Presentation on theme: "4 April, 2014 Refugees: Symbolic Struggles and Constructed Identities Linda Morrice"— Presentation transcript:
4 April, 2014 Refugees: Symbolic Struggles and Constructed Identities Linda Morrice
4 April, 2014 Habitus in a new social space becomes: …a habitus divided against itself, in constant negotiation with itself and its ambivalence, and therefore doomed to a kind of duplication, to a double perception of self, to successive allegiances and multiple identities. (1999: 511).
4 April, 2014 Learning as a process of being or becoming. An ongoing construction of self through participation or response to situations (as opposed to learning as acquisition). Learning is also about unbecoming or ceasing to be something Biesta (2006); Hodkinson et al (2007).
4 April, 2014 For example: denied access to the labour market and to training and education opportunities while waiting for asylum claim to be processed (Home Office 1999). learning opportunities prescribed for refugees consist of a narrow curriculum of English language, IT and citizenship classes (Home Office 2002). symbolically represented as a burden, too numerous, a threat and unwelcome….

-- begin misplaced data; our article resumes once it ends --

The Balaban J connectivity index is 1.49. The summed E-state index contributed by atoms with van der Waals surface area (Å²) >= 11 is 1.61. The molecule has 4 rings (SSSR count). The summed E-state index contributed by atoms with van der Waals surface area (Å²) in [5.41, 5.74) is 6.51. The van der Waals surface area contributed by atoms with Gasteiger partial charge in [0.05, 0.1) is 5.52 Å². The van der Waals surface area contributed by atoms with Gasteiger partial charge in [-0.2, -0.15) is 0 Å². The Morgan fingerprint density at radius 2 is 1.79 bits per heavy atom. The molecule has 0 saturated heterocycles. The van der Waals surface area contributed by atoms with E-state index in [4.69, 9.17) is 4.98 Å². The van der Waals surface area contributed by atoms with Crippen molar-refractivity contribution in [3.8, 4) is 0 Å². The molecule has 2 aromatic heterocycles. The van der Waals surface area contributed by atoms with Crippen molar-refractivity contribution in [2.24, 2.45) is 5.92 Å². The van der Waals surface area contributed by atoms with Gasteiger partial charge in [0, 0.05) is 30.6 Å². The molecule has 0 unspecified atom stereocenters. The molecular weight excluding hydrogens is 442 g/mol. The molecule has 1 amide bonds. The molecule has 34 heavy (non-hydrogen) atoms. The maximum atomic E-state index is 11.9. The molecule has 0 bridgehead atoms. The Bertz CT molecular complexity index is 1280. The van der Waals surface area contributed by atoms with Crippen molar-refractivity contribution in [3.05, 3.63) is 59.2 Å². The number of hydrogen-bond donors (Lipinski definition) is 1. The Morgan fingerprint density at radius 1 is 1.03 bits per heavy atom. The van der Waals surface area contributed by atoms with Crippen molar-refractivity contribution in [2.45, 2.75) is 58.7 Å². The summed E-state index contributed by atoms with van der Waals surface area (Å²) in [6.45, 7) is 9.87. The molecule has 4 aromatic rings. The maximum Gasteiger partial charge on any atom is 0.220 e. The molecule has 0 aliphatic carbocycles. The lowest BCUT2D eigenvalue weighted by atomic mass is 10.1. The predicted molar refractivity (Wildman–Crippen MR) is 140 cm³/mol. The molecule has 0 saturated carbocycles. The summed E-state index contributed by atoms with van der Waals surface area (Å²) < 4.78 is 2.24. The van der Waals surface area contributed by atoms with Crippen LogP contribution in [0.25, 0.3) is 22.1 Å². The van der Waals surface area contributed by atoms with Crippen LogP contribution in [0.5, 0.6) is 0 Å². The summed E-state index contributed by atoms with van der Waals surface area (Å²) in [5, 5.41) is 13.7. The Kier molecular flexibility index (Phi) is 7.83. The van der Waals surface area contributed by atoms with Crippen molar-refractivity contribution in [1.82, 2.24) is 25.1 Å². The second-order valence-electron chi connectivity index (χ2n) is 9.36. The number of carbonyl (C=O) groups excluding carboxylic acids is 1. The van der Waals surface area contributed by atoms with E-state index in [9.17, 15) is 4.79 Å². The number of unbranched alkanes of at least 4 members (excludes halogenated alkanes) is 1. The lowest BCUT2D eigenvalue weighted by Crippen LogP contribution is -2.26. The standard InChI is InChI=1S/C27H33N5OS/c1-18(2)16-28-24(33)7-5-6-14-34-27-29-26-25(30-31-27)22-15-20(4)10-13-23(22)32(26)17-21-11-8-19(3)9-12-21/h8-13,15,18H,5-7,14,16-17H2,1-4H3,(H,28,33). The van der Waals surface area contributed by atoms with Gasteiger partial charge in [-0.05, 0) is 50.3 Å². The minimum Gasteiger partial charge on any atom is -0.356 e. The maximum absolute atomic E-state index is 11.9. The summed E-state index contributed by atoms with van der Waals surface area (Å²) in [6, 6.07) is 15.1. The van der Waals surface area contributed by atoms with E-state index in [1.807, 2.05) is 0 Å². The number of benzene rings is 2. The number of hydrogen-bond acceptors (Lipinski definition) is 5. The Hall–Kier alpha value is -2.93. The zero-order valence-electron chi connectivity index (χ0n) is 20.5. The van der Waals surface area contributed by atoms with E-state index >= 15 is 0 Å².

4 April, 2014 Struggles across social sites about: ability to accrue and trade capital judgements of moral worth and value Skeggs (1997) and Sayers (2005)
4 April, 2014 Academic literacy practices: …privileges the discursive routines of particular social groups whilst dismissing those of people who, culturally and communally, have access to and engage in a range of other practices. (Lillis 2001: 39)
4 April, 2014 The uncomfortable encounter between habitus, capital and higher education field: Recognised, and recognised herself, as having little cultural value - didnt have the right knowledges Very little sense of entitlement to occupy the social space Cultural habitus distanced and differentiated Habitus marked by refugee background – shame, stigma, secrecy- created boundaries of belonging.
4 April, 2014 Doxa and the mobility of capital and habitus: Ability to convert educational capital (language, essayist literacy & academic practices) into symbolic capital Sense of confidence, security and entitlement instilled by having right sort of capital for the field Ability to effectively trade up through education into symbolic power